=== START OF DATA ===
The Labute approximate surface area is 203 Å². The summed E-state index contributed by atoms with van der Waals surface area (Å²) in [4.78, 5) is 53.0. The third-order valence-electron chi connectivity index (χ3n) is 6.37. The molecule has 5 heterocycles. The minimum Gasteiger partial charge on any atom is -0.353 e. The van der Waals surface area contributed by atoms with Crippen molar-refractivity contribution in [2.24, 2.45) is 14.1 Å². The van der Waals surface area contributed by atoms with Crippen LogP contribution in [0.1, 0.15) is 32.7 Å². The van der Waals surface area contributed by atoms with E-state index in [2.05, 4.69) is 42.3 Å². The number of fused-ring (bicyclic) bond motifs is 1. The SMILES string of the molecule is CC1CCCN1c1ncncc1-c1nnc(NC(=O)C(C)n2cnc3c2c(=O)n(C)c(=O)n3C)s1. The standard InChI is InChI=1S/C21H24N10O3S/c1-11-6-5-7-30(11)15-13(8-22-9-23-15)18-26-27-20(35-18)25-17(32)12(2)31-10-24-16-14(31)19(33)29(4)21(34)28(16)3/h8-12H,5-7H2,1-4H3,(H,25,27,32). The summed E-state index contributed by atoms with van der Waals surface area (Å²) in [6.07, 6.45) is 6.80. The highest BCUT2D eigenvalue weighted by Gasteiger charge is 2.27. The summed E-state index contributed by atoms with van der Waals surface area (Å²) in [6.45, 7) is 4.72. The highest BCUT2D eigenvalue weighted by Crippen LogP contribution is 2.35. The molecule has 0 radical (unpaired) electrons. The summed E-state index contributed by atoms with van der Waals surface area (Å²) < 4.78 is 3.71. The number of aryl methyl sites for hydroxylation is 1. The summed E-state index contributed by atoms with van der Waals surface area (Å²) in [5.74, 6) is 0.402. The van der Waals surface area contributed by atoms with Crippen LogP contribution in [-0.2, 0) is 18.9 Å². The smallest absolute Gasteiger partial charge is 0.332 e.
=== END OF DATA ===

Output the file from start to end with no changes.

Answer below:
The Labute approximate surface area is 203 Å². The summed E-state index contributed by atoms with van der Waals surface area (Å²) in [4.78, 5) is 53.0. The third-order valence-electron chi connectivity index (χ3n) is 6.37. The molecule has 5 heterocycles. The minimum Gasteiger partial charge on any atom is -0.353 e. The van der Waals surface area contributed by atoms with Crippen molar-refractivity contribution in [2.24, 2.45) is 14.1 Å². The van der Waals surface area contributed by atoms with Crippen LogP contribution in [0.1, 0.15) is 32.7 Å². The van der Waals surface area contributed by atoms with E-state index in [2.05, 4.69) is 42.3 Å². The number of fused-ring (bicyclic) bond motifs is 1. The SMILES string of the molecule is CC1CCCN1c1ncncc1-c1nnc(NC(=O)C(C)n2cnc3c2c(=O)n(C)c(=O)n3C)s1. The standard InChI is InChI=1S/C21H24N10O3S/c1-11-6-5-7-30(11)15-13(8-22-9-23-15)18-26-27-20(35-18)25-17(32)12(2)31-10-24-16-14(31)19(33)29(4)21(34)28(16)3/h8-12H,5-7H2,1-4H3,(H,25,27,32). The summed E-state index contributed by atoms with van der Waals surface area (Å²) in [6.07, 6.45) is 6.80. The highest BCUT2D eigenvalue weighted by Gasteiger charge is 2.27. The summed E-state index contributed by atoms with van der Waals surface area (Å²) in [6.45, 7) is 4.72. The highest BCUT2D eigenvalue weighted by Crippen LogP contribution is 2.35. The molecule has 0 radical (unpaired) electrons. The summed E-state index contributed by atoms with van der Waals surface area (Å²) < 4.78 is 3.71. The number of aryl methyl sites for hydroxylation is 1. The summed E-state index contributed by atoms with van der Waals surface area (Å²) in [5.74, 6) is 0.402. The van der Waals surface area contributed by atoms with Crippen LogP contribution in [-0.2, 0) is 18.9 Å². The smallest absolute Gasteiger partial charge is 0.332 e.